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Purchasing Land with a Home Equity Loan

Home equity is the difference between how much you owe on your mortgage and how much your home is worth. Likewise, a home equity loan (HELOAN) is a loan type where the borrower uses equity in their home as collateral. Home equity loans can be used for a number of reasons, including to finance a land purchase. If you plan on using a HELOAN to buy land, below are some details to keep in mind.

Pros and cons

When it comes to financing land, HELOANs can be used for just about any expense, from buying the land itself to hiring a contractor. These loan types have fixed interest rates, meaning you’ll have more predictability regarding to monthly payments. Similarly, HELOANs often provide better terms and interest rates than other loan types and are easier to qualify for. Despite this, one of the most important things to remember about HELOANs is that they use your home as collateral. If you fail to pay back the loan, your lender could foreclose on your home. If using a HELOAN to finance land, keep in mind that land does not always increase in value. Further, HELOANs only provide the borrower with a set amount of funds, so it’s crucial to know what your budget is before taking out loans. 

Considerations

The most important consideration to keep in mind is whether or not land is a good investment. When purchasing land, keep in mind that developed land, or land already connected to utilities and roads, is more costly than raw land. Even so, you could end up spending more money on a raw land purchase if you plan to make it suitable for a home, which could impact your return on investment later on. Your budget for purchasing land with a HELOAN should include property taxes, maintenance costs, or other associated expenses. Also, it’s important to note that the price of developed and raw land can vary depending on where you purchase it. According to SellTheLandNow.com, the average cost for an acre of land in Florida is $34,000. In Georgia, an acre of land averages $30,000, while Alabama averages $18,000. Urban land also tends to be more expensive than rural land.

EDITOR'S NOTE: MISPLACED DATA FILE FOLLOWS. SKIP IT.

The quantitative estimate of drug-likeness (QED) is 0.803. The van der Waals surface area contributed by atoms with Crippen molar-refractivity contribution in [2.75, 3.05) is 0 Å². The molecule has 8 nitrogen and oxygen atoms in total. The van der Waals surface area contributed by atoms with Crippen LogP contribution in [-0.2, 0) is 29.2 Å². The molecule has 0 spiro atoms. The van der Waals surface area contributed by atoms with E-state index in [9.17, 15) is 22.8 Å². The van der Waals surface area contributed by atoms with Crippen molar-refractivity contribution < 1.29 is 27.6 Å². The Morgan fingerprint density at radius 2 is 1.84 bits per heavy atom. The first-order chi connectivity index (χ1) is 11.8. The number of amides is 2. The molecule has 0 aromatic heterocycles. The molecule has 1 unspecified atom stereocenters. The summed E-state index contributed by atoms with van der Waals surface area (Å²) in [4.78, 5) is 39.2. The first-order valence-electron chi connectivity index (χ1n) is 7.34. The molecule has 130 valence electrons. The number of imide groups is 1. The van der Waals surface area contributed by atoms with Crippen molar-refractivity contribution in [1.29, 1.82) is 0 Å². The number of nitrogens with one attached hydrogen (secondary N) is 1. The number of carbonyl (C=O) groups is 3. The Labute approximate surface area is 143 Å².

Best uses

One of the best land purchases you can make with a HELOAN is a parcel of land next to your current home. While this might not be possible for all homeowners, the added space can help increase the value of your property when you decide to sell it. You can use this extra property to add new structures or increase the size of your home. Doing so may also qualify you for a tax deduction on the home equity loan interest. If you’re not looking to purchase new land, HELOANs are also a great way to finance home improvements, emergency repairs, or other projects that will increase the value of your property. To learn more, be sure to check out our blog on home equity loans.   

Alternatives

While HELOANs are a great way to purchase land, they’re not ideal for everyone. Construction loans, for example, are short-term loans that can be used to finance land, labor, permits, or other project-related expenses. With these loan types, you withdraw funds as needed. The loan is then converted to a permanent loan and paid back on a scheduled basis. Similarly, land loans can help finance raw and undeveloped parcels of land. Potential drawbacks to these loan types are that they could require large down payments or have shorter repayment requirements than other loan types. Like HELOANs, you may also be required to use your home’s equity as collateral. Personal loans are another avenue to consider, although they typically max out at lower dollar amounts than the aforementioned loan types. Personal loans are also less restrictive and can be used to purchase a lower-cost parcel of land. 

Although using a HELOAN to buy land comes with risks, it can be an adequate way of purchasing the parcel you’ve been eyeing. Just be sure to plan for all associated costs, including property taxes, development costs, and others. With the current housing shortage, now is a better time than ever to consider buying a new parcel of land. 

Looking to apply for a home equity loan? Gulf Winds can help you out.


Hunter Morrison

Hunter Morrison

Hunter has freelanced for various print and radio publications across Northwest Florida, including The Bay Beacon, Navarre Press, Inweekly, Crestview News Bulletin, and WUWF. He was also the Editor in Chief of the University of West Florida’s student newspaper, The Voyager. In 2023, Hunter moved to Kenai, Alaska to take up a news reporting position with KDLL Public Radio. For fun, Hunter enjoys cross-country skiing, hiking, photography, thrifting, traveling, and looking for the best Thai food around. 

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